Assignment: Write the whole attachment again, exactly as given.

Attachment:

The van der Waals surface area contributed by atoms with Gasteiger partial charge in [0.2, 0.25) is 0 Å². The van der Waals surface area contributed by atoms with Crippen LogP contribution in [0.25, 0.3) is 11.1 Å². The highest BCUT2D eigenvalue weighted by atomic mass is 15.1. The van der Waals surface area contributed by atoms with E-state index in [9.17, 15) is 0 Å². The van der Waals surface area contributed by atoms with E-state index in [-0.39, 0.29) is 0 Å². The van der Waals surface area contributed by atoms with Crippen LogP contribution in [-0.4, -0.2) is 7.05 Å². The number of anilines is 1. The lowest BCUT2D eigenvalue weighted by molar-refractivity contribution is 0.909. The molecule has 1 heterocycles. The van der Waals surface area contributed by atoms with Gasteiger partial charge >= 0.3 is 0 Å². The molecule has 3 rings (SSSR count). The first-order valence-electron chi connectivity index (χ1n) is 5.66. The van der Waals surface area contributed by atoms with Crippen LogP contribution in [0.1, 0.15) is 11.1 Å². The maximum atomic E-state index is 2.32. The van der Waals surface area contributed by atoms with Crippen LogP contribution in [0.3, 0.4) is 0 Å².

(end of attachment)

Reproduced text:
The van der Waals surface area contributed by atoms with Gasteiger partial charge in [0.2, 0.25) is 0 Å². The van der Waals surface area contributed by atoms with Crippen LogP contribution in [0.25, 0.3) is 11.1 Å². The highest BCUT2D eigenvalue weighted by atomic mass is 15.1. The van der Waals surface area contributed by atoms with E-state index in [9.17, 15) is 0 Å². The van der Waals surface area contributed by atoms with E-state index in [-0.39, 0.29) is 0 Å². The van der Waals surface area contributed by atoms with Crippen LogP contribution in [-0.4, -0.2) is 7.05 Å². The number of anilines is 1. The lowest BCUT2D eigenvalue weighted by molar-refractivity contribution is 0.909. The molecule has 1 heterocycles. The van der Waals surface area contributed by atoms with Gasteiger partial charge >= 0.3 is 0 Å². The molecule has 3 rings (SSSR count). The first-order valence-electron chi connectivity index (χ1n) is 5.66. The van der Waals surface area contributed by atoms with Crippen LogP contribution in [0.1, 0.15) is 11.1 Å². The maximum atomic E-state index is 2.32. The van der Waals surface area contributed by atoms with Crippen LogP contribution in [0.3, 0.4) is 0 Å².